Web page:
- Who is entitled to adoptive leave?
- What am I entitled to under adoptive leave?
- What are my rights during my period of leave?
- What notice must I give my employer?
- What notice must I give when I am returning to work?
- Have I any form of redress if I am unfairly treated?
Who is entitled to adoptive leave?
Under the Adoptive Leave Act 1995, which was amended in 2005, only the adoptive mother is entitled to avail of adoptive leave from employment, except in the case where a male is the sole adopter.
What am I entitled to under adoptive leave?
As from 1st March 2006, you are entitled to 20 weeks’ adoptive leave, during which time you can claim Adoptive Benefit from the Department of Social and Family Affairs. In addition, you are entitled to take an additional 12 weeks’ unpaid adoptive leave. During this additional period, there is no entitlement to adoptive leave benefit.
From March 2007, employees will be entitled to 24 weeks’ adoptive leave, together with an additional 16 weeks of unpaid adoptive leave.
Adoptive Benefit is available to both employees and self-employed people, and is subject to certain social insurance (PRSI) contribution conditions.
Your weekly rate of Adoptive Benefit is calculated as 80% of your weekly income – subject to a minimum payment of €182.60 and a maximum payment of €265.60. Contact your local Social Welfare office for more information.
What are my rights during my period of leave?
The only right that an employee loses while on adoptive leave is the right to remuneration and superannuation benefits. All other rights, including annual leave and public holidays, are preserved. A period of adoptive leave is treated as continuous and reckonable for purposes of statutory redundancy. Since November 2005, these rules also apply to the additional 12 weeks’ unpaid leave.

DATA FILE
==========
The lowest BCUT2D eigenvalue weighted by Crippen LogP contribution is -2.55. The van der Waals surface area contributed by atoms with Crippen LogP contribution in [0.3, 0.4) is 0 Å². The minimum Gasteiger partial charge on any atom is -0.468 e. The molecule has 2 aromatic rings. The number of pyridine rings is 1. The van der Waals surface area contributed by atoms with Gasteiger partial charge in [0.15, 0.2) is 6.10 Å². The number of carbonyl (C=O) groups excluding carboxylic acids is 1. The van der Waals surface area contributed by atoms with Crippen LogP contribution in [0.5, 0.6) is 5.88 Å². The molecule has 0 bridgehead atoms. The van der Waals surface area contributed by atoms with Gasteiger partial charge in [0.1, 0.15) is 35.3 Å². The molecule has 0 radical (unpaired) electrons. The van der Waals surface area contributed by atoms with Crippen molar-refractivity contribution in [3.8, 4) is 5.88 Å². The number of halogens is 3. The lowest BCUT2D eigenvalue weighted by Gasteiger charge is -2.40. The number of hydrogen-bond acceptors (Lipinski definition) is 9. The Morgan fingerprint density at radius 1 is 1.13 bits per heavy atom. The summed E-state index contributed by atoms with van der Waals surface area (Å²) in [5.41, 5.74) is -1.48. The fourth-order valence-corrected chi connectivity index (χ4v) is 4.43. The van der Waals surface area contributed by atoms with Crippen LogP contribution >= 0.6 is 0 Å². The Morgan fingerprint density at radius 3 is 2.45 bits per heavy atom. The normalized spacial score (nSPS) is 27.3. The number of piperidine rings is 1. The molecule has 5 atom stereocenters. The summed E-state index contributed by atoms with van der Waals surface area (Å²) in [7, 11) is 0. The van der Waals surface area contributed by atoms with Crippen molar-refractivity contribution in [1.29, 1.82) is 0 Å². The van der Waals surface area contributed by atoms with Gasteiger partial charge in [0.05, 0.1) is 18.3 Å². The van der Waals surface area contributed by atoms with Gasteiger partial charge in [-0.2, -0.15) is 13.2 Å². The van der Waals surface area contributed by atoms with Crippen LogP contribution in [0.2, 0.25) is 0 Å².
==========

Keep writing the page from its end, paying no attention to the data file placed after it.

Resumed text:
Other rules introduced in November 2005 include:
- Adopting parents are entitled to paid time off work to attend preparation classes and pre-adoption meetings with social workers/HSE officials required during the pre-adoption process.
- An adopting mother may transfer unpaid additional adoptive leave to paid sick leave in the event of illness.
What notice must I give my employer?
An employee must give adequate notice in writing to their employer of their intention to take adoptive leave. The minimum advance notice of such intention is four weeks before the expected placement of the child.
What notice must I give when I am returning to work?
An employee must inform their employer in writing of the date on which they are returning to work, at least four weeks before that date.
Have I any form of redress if I am unfairly treated?
There is a provision for recourse to a Rights Commissioner in the first place and on appeal to the Employment Appeals Tribunal.
If an employee is dismissed for taking or contemplating adoptive leave or additional adoptive leave, this will be regarded automatically as an unfair dismissal. Redress in this case will be under the Unfair Dismissal Acts, 1977 - 2001.
Reviewed: September 21, 2006
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